Thursday, December 11, 2014

Nurture Yourself By Getting Out More In Nature

As my quest for the #12BloggerDays of Christmas continues, thoughts du jour turn outside. Maybe because one of my crazy canines is barking his bloody head off in a total attempt to show us how "indoor cagey" he feels.  Clearly, an outdoor adventure needs to come...and probably soon!

As the weather turns chillier, we all find ourselves indoors more.  Layers and bundles are needed. That requires effort!  In the Christmas Chaos, maybe time is the key missing feature.  Add in that earlier sunset each night as we careen closer and closer to the week-away winter solstice.  At least after that, the days start getting longer!  

With that in mind, here is a list of the nature-centric finds I've stockpiled the last few weeks:

The Last Generation of Kids that Played Outside
This has got to be one of the most interesting articles I've read in a long time.  Especially as both an environmental and a technology teacher, the base of this article is about how all our current-day tech geniuses (who created the tech gizmos and gadgets of today) may possibly have gotten all that creativity from playing outside as kids, observing how nature works, and putting that natural "education" into creative practice.  With all our indoor tech-head kids these days, what will that mean for the future of innovation and creation?  A superb article in the Huffington Post by Nate Hanson! Definitely, food for thought!

The movie was just too good and needed to be shared here:

  1. You'll burn more calories.
  2. You'll strengthen your heart.
  3. You'll drink more water.
  4. You'll build a tolerance for the freezing elements.
  5. You'll remember the importance of warm-up and cool-down routines.
  6. You'll get a dose of Vitamin D
  7. You'll feel happier and more energized.
The Natural Teacher:  10 Ways You Can Add Vitamin N to Your Classroom & Beyond
From Children & Nature Network guru Richard Louv (who coined the Vitamin N: Nature & Nature Deficit Disorder), 10 practical ways to help create more environmentally connected kids.

Nature Connection Will Be the Next Big Human Trend
More commentary in this Huffington Post article by Daniel Crockett on what's amiss amongst us, in this hurried, frenzied, tech-connected yet isolated world in which we live in. The answer:  finding the wild & the wide open spaces.  Only through that connection to nature can we truly be connected.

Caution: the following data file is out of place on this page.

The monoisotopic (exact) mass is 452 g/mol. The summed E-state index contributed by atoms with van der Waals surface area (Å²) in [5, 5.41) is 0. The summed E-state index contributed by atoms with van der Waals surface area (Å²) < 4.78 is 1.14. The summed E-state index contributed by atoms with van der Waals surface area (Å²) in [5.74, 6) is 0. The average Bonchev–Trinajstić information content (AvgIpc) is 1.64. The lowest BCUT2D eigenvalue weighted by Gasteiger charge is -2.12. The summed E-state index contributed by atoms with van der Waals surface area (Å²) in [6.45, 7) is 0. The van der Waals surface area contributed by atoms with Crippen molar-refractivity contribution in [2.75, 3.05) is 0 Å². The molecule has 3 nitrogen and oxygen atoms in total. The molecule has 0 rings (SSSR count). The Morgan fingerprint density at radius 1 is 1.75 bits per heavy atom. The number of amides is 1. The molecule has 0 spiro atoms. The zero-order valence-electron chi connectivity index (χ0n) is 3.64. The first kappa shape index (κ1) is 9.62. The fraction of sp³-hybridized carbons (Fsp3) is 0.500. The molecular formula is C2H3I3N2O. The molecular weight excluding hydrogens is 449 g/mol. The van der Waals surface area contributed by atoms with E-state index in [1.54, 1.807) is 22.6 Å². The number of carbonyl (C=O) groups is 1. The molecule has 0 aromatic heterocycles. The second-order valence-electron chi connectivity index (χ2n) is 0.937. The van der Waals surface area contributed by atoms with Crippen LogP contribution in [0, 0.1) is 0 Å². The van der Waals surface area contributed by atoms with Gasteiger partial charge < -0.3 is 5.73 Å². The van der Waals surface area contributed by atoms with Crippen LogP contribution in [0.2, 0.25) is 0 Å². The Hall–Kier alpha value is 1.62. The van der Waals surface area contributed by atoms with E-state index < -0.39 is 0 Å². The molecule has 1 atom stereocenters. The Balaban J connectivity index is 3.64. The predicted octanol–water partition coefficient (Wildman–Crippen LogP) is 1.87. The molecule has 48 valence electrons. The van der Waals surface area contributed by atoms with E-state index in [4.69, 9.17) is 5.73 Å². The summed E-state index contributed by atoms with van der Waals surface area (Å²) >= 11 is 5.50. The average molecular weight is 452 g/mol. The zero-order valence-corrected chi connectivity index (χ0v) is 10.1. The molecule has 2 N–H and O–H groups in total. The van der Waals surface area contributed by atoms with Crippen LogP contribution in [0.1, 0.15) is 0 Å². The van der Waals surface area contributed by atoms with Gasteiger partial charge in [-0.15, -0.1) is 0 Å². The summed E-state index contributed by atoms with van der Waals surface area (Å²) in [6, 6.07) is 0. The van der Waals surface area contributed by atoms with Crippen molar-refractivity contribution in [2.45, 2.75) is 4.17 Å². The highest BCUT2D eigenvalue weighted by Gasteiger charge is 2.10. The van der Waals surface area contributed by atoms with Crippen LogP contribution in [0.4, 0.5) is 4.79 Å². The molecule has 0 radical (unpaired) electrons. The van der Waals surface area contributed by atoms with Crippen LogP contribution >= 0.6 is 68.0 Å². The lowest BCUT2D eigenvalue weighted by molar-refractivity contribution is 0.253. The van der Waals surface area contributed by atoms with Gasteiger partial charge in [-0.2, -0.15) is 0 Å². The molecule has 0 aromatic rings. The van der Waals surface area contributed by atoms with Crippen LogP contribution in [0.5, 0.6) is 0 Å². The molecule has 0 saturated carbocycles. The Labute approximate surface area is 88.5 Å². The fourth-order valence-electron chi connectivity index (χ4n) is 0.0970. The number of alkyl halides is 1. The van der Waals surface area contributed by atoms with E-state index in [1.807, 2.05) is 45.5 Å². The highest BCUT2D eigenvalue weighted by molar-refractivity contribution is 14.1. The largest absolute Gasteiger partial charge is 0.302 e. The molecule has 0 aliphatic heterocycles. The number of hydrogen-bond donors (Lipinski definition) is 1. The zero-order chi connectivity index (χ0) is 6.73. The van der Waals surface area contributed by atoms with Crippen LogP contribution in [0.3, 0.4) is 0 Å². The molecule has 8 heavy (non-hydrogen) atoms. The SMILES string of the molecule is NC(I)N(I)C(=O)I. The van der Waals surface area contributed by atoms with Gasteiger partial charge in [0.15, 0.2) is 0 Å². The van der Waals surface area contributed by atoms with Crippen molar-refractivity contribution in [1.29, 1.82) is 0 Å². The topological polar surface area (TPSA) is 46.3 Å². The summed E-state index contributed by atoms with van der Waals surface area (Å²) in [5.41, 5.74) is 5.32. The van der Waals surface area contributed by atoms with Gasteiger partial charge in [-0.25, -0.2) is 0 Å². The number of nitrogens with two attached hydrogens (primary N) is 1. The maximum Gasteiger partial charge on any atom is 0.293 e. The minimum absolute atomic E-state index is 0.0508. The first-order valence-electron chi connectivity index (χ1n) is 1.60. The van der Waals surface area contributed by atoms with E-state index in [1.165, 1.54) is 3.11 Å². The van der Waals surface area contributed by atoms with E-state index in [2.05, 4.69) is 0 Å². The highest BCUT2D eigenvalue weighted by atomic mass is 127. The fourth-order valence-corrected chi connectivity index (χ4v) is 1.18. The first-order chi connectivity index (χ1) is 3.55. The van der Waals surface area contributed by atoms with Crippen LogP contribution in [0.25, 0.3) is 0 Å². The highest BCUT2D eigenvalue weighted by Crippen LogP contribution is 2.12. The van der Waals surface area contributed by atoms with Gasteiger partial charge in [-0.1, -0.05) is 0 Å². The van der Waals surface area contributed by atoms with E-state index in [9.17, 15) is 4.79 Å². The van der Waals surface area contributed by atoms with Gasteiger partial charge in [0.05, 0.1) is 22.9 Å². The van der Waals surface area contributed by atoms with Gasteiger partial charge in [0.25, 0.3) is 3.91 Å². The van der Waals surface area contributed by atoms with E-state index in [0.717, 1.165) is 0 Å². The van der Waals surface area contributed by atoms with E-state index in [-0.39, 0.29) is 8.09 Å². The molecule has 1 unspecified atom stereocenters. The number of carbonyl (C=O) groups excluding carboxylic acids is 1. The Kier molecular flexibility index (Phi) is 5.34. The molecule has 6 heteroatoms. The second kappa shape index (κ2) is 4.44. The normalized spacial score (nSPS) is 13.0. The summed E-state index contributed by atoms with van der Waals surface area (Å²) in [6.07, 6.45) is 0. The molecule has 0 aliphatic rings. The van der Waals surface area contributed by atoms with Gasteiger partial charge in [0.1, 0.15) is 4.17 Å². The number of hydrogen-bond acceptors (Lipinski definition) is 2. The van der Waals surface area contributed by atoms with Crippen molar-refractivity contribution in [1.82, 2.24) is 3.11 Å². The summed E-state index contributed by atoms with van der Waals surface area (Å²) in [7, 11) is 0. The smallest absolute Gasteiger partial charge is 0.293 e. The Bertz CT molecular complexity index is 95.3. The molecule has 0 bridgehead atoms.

Thinking Outside the Lucite Box: A Case for Experiential Education
Ben Klasky's Huffington Post article about how getting dirty and outside the traditional classroom leads to real learning!

All Children Need Nature:  12 Questions About Equity & Capacity
Richard Louv over at Children & Nature Network is at it again, with 12 poignant questions that remind us that when it comes to nature none of these matter:  gender, ethnicity, & socio-economic status.

The Uncommon Core:  Schools, Wilderness, & Supporting the Natural Resilience of Young People
Posted by Mark Phillips on the Children & Nature Network, His final quote sums it up:  "There is something about being in the woods, encountering wildlife, dealing with ice on a mountain climb, feeling rain on a trek through new territories, that can be life changing. Let’s make sure we give our kids that opportunity."

The iNaturalist App
Yes, there's an app for that!  By recording your natural findings, you can become a citizen scientist, and your data will help connect you to other naturalists.

32 Magic Pictures of Kids Playing Around the World
32 amazing pictures collected by Hugo Moreno showing play in action across the globe!  Striking;  the simplicity of the tools and the toys, and the smiles on the faces!!  Most certainly will bring one to your face as well!  My favorite (though there were many) was this one from Indonesia.

Amazing Map Shows Every Tree in the United States
From the folks over at Inhabit, check out the map created from Woods Hole Research Center in conjunction with US leaders in forestry & geology.  It's a pretty cool map that shows the tree density in the United States.

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